Publication Date



Open access

Embargo Period


Degree Name

Master of Science (MS)


Meteorology and Physical Oceanography (Marine)

Date of Defense


First Committee Member

Brian J. Soden

Second Committee Member

David S. Nolan

Third Committee Member

Jason Dunion


In an attempt to further unravel the process of tropical cyclogenesis, mid-tropospheric relative humidity is examined to weigh its importance in genesis of tropical disturbances. To evaluate its proficiency in remotely-sensing mid-level relative humidity, we compare brightness temperature data from channel 19 of the Advanced Microwave Sounding Unit (AMSU-B) microwave satellite with GPS dropsonde point measurements from the NOAA G-IV hurricane hunter aircraft. A radiative transfer model is used to produce a simulated brightness temperature output from the GPS dropsonde data. To facilitate the interpretation of the results, the brightness temperatures are then converted into layer-averaged relative humidity between 400-700mb. A comparison of data for the period 2001-2009 based upon a co-location of satellite measurements with over 3,000 GPS dropsonde observations reveals close agreement between the two measurements with a positive bias of ~3 % RH and an RMS of close to +10%. The close level of agreement highlights the utility of AMSU-B mid-tropospheric humidity (MTH) values in providing an accurate substitute for spotty point measurements. An analysis of the AMSU-B mid-tropospheric relative humidity is carried out using a database of all NHC tropical systems (including both developing and non-developing invests) in the Atlantic Basin from 2001-2009. A database of Dvorak fixes at 6-hour intervals is used to construct 1,600 km-by-1,600 km storm-centered MTH plots from AMSU-B data. MTH grids are then composited by storm intensity. The analysis indicates that MTH near the storm center is directly correlated to the strength of the system, with more intense storms generally having a higher average MTH. The distribution of MTH around the storm center is shown to be highly asymmetric with drier conditions to the north and west of the storm and wetter conditions to the south and east. This asymmetry is consistent with the expectation that convection within tropical storms locally moistens the mid troposphere (Komaromi 2013). To investigate role of MTH in modulating storm genesis and intensification the storm MTH is examined preceding changes in storm intensity by compositing MTH into both weakening and strengthening storms. Higher water vapor concentrations in the mid-troposphere in the storm environment are proven to be conducive for intensification – particularly in cyclogenesis of NHC invests, and within a 12-hour window preceding intensification. Conversely, low water vapor concentrations are shown to enhance the probability of weakening. Environmental moisture trends are most pronounced when isolating MTH within a 400 km radius of the storm center, although they are still evident when examining an 800 km radius. Trends are also robust in the initial strengthening of a weaker system, as major hurricanes feature pre-existing deep moist convection and changes in their intensity do not show strong dependence on near-storm MTH. The analysis suggests that MTH does influence the likelihood of genesis and intensification and that near real-time monitoring of MTH in developing or existing tropical cyclones could aid intensity forecasts.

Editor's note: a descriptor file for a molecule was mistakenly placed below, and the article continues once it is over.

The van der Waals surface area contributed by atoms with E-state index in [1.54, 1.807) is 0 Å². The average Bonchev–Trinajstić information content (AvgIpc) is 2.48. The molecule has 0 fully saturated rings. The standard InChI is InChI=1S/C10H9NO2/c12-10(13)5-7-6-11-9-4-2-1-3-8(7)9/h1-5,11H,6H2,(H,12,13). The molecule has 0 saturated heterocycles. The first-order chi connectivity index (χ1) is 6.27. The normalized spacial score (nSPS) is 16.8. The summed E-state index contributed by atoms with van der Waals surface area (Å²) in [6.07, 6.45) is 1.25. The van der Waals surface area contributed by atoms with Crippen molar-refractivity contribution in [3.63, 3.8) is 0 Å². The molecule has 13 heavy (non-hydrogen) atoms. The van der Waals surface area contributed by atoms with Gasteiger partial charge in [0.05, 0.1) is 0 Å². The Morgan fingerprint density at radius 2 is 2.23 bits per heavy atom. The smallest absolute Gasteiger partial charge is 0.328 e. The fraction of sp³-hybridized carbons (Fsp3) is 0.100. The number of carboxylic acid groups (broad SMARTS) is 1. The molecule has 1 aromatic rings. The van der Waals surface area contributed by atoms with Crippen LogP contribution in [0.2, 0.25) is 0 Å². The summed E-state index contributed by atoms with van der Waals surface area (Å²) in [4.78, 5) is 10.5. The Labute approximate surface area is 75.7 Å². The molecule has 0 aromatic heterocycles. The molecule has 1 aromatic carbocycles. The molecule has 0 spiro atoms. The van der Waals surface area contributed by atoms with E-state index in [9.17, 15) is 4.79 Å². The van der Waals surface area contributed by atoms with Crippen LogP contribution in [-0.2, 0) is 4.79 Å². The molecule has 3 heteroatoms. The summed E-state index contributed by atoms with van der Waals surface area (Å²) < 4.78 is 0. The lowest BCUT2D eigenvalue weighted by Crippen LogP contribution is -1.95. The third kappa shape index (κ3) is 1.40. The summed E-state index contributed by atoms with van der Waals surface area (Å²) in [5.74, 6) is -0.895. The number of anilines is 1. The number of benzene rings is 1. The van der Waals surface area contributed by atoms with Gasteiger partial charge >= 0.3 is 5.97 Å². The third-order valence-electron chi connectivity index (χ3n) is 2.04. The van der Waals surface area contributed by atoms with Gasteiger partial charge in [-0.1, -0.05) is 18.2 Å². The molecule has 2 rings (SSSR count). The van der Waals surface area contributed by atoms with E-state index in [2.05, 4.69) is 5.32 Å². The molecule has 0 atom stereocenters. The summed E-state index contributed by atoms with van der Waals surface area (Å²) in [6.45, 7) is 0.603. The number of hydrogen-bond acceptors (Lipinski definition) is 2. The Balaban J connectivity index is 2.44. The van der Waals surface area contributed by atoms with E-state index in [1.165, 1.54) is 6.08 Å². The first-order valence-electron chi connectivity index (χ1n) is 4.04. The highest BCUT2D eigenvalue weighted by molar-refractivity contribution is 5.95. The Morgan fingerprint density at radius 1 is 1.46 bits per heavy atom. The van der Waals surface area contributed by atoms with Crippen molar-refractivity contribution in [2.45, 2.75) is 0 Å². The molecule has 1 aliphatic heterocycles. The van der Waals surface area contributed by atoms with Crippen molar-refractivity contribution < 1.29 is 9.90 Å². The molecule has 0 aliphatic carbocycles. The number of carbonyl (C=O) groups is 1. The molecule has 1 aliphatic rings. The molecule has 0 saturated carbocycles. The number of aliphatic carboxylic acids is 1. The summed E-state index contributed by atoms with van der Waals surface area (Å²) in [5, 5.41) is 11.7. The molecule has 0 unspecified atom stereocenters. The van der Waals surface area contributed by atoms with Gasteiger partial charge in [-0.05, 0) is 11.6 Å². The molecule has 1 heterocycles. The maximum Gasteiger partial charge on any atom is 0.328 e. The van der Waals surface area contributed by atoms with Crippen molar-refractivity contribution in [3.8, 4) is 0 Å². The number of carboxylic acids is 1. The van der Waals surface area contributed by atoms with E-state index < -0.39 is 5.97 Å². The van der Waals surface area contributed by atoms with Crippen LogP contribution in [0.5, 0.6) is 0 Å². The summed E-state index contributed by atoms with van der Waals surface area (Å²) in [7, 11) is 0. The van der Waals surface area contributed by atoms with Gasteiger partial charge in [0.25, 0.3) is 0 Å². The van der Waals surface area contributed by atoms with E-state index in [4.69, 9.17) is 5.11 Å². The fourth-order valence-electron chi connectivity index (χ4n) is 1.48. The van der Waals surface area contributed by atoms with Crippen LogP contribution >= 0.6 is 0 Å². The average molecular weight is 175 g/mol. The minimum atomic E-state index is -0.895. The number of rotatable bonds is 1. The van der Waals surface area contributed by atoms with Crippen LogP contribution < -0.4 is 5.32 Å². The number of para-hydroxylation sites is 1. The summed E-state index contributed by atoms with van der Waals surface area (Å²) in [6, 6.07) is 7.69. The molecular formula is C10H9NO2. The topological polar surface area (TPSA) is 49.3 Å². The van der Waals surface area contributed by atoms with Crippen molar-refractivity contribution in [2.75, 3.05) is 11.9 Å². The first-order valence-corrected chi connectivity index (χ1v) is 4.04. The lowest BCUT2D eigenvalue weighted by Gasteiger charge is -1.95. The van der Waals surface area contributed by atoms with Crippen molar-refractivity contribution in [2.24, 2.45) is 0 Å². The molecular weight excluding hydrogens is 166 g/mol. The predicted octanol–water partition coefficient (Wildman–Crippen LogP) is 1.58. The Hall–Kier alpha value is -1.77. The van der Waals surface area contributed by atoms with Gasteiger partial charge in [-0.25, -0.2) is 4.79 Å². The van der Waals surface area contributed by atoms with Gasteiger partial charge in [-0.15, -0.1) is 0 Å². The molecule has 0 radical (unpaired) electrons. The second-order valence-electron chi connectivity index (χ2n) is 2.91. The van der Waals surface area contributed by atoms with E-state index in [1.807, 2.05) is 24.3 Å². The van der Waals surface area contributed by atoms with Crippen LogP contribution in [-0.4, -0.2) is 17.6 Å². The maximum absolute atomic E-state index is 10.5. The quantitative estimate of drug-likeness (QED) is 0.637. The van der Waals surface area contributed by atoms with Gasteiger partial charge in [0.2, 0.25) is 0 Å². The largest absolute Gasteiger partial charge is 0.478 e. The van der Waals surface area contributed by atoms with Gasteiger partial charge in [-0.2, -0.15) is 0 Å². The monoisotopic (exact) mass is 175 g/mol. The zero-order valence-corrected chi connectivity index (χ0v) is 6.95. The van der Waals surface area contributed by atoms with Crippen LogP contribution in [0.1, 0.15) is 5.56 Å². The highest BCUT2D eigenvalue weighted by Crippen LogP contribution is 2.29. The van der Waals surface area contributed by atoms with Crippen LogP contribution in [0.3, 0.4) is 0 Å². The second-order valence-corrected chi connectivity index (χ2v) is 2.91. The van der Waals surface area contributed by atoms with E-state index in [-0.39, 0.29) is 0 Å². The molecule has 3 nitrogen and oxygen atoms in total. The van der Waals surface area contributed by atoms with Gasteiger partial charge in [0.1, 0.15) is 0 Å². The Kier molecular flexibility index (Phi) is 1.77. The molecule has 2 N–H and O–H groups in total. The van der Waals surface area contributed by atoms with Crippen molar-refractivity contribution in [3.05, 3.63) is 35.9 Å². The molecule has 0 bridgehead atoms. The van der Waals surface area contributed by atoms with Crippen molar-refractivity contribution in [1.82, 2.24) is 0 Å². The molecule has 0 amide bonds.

tropical cyclogenesis; mid-tropospheric humidity; hurricane intensification; cyclogenesis; genesis; tropical meteorology